River Discharge Data

The GEOGloWS model provides forecast and retrospective simulations of river discharge. The retrospective simulation is derived from the ERA5 Runoff data and the daily forecasts use Integrated Forecast System (IFS) 48r1 data. You can access this data in 2 ways; through a web data service and in bulk downloads from an AWS storage bucket (S3). Specific instructions for acquiring data through these can be found in the "Web Services" tab.

About Bulk Downloads (NetCDF and Zarr)

When downloading in bulk from AWS S3, the data comes in the form of netCDF files. There are 3 primary netCDF variables you will need to query. The "rivid" variable is a 1 dimensional array of all the ID numbers of the rivers contained in that file. The "time" variable is a 1 dimensional array of the time stamps of the discharge data in that file, usually in units of  number of days since 1 January of the start of the decade. The "Qout" variable is a 2 dimensional array with 1 column per river and 1 row per time step. Typically, users want to select all timesteps (all rows, axis 1) for a specific river (1 column, axis 2). We recommend Python and the Xarray package for writting scripts to query this data.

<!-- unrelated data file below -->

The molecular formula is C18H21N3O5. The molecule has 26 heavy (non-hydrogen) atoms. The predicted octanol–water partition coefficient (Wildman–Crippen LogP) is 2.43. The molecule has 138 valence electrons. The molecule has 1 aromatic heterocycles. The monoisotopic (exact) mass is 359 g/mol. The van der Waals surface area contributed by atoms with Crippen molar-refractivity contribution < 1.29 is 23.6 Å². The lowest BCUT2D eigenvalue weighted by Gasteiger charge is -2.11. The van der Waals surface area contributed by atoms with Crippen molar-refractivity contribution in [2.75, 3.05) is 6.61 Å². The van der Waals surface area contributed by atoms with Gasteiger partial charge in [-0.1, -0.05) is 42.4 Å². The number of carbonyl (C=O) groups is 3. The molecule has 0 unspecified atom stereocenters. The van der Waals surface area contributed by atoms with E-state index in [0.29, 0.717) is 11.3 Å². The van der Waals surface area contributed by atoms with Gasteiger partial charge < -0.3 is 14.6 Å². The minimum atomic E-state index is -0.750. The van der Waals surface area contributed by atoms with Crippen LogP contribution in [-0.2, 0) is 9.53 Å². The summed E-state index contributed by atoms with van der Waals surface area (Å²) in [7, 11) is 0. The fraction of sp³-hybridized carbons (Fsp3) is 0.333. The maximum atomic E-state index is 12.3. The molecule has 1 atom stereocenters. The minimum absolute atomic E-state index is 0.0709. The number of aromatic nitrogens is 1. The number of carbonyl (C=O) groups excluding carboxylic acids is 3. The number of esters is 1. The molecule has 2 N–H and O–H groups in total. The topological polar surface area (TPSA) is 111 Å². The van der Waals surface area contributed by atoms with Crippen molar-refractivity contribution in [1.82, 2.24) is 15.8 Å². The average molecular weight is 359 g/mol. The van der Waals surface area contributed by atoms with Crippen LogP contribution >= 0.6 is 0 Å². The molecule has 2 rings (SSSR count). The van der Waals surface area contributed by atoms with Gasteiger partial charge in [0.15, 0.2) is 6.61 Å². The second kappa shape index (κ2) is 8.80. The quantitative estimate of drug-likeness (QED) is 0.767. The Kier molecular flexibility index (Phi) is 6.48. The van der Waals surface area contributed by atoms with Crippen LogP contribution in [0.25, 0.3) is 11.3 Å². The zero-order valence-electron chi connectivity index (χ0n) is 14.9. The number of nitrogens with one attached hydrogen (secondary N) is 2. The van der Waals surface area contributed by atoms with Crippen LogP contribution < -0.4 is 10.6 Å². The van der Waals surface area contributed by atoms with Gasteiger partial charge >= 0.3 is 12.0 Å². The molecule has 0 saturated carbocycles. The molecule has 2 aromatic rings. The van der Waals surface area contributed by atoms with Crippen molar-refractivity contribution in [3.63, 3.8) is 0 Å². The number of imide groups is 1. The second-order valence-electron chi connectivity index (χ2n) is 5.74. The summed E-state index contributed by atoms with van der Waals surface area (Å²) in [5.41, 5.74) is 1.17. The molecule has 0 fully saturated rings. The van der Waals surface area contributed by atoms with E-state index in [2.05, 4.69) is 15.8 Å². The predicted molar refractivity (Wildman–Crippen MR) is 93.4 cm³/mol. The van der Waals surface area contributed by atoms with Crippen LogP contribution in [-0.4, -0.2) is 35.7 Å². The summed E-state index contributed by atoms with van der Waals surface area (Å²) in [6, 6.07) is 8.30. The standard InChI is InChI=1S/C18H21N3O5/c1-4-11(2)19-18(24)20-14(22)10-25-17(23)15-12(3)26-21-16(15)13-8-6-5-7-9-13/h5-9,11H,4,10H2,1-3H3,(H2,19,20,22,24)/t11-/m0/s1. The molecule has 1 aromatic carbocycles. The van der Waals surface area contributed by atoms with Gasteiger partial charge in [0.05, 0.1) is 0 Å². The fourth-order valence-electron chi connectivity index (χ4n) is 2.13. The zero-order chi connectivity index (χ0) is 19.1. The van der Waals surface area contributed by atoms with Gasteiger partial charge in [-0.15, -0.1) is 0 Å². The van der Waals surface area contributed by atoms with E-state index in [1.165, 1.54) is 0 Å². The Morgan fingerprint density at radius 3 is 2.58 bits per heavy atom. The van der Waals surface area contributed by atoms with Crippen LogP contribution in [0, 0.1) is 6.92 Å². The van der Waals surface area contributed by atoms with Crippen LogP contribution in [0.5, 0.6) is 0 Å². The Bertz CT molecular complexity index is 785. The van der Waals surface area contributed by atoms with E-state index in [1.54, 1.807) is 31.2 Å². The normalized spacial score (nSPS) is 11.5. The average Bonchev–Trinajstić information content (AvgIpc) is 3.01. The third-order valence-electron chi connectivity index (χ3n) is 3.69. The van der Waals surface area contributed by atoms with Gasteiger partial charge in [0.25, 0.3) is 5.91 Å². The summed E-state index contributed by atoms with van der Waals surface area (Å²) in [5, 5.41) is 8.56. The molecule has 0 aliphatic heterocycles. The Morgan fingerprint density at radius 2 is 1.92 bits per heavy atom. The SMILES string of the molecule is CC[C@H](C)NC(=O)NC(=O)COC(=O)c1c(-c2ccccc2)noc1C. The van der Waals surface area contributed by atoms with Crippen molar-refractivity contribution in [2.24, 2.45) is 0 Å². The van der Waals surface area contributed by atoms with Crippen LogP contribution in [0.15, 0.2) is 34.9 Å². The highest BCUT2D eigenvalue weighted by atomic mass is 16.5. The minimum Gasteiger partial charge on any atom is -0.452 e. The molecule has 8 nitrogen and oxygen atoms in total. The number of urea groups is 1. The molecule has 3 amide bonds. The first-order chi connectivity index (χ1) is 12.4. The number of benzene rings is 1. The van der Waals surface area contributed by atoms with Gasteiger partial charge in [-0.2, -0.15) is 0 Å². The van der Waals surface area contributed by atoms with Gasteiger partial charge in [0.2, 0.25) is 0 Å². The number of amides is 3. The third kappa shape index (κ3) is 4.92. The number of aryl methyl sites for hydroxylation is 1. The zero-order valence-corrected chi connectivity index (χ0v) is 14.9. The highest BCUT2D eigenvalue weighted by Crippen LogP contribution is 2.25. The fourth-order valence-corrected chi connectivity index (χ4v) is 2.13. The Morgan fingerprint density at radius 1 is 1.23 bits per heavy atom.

Retrospective Discharge (netCDF, CSV, JSON)

Time Variable

The retrospective discharge simulation data goes back roughly 80 years, beginning January 1st, 1940 and going through to the present.

Discharge Variable - Qout

NetCDFs containing retrospective discharge simulation data are structured according to the Climate and Forecast Conventions. The NetCDFs include average river water discharge downstream of each river reach labeled as "Qout" and are ordered by the unique identifier for each river reach, the "rivid" variable. Each "rivid" has a corresponding latitude and longitude for a point related to individual river reaches.

Zarr vs NetCDF

Meteorlogical data is consistently archived in the NetCDF file format, but these files can be enormous. Due to size, Python's ability to read this data slows down; hence, GEOGloWS 2.0 will be moving to the use of ZARR files for cloud access and use in applications. For bulk downloads, the data will be broken up and downloaded a decade per NetCDF.